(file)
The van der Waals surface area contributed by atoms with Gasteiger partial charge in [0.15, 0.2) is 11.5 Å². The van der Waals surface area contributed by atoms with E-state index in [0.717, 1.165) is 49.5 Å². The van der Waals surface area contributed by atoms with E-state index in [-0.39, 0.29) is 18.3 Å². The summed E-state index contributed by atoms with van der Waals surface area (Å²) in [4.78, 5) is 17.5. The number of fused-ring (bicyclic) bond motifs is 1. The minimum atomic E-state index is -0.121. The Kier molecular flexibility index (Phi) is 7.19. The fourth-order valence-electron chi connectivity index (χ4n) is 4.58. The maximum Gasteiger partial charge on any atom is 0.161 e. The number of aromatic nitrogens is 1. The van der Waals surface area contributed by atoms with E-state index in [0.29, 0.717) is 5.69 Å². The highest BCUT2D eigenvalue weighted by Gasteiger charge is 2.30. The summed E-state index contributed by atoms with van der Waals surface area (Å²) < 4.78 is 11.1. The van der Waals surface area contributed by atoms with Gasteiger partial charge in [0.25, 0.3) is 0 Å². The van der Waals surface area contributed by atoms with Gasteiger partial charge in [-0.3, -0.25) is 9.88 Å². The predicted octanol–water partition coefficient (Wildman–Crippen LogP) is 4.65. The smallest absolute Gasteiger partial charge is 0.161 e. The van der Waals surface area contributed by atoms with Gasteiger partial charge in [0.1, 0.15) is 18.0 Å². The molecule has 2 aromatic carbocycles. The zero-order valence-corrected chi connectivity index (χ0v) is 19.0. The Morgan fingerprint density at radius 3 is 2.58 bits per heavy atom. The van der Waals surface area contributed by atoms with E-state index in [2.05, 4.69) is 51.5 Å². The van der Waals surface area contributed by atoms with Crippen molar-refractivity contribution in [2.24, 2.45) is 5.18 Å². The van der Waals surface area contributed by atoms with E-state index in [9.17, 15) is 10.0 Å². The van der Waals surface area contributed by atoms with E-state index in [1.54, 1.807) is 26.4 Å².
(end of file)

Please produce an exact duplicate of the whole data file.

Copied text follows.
The van der Waals surface area contributed by atoms with Gasteiger partial charge in [0.15, 0.2) is 11.5 Å². The van der Waals surface area contributed by atoms with E-state index in [0.717, 1.165) is 49.5 Å². The van der Waals surface area contributed by atoms with E-state index in [-0.39, 0.29) is 18.3 Å². The summed E-state index contributed by atoms with van der Waals surface area (Å²) in [4.78, 5) is 17.5. The number of fused-ring (bicyclic) bond motifs is 1. The minimum atomic E-state index is -0.121. The Kier molecular flexibility index (Phi) is 7.19. The fourth-order valence-electron chi connectivity index (χ4n) is 4.58. The maximum Gasteiger partial charge on any atom is 0.161 e. The number of aromatic nitrogens is 1. The van der Waals surface area contributed by atoms with E-state index in [0.29, 0.717) is 5.69 Å². The highest BCUT2D eigenvalue weighted by Gasteiger charge is 2.30. The summed E-state index contributed by atoms with van der Waals surface area (Å²) < 4.78 is 11.1. The van der Waals surface area contributed by atoms with Gasteiger partial charge in [0.25, 0.3) is 0 Å². The van der Waals surface area contributed by atoms with Gasteiger partial charge in [-0.3, -0.25) is 9.88 Å². The predicted octanol–water partition coefficient (Wildman–Crippen LogP) is 4.65. The smallest absolute Gasteiger partial charge is 0.161 e. The van der Waals surface area contributed by atoms with Gasteiger partial charge in [0.1, 0.15) is 18.0 Å². The molecule has 2 aromatic carbocycles. The zero-order valence-corrected chi connectivity index (χ0v) is 19.0. The Morgan fingerprint density at radius 3 is 2.58 bits per heavy atom. The van der Waals surface area contributed by atoms with E-state index in [2.05, 4.69) is 51.5 Å². The van der Waals surface area contributed by atoms with Crippen molar-refractivity contribution in [2.24, 2.45) is 5.18 Å². The van der Waals surface area contributed by atoms with E-state index in [9.17, 15) is 10.0 Å². The van der Waals surface area contributed by atoms with E-state index in [1.54, 1.807) is 26.4 Å².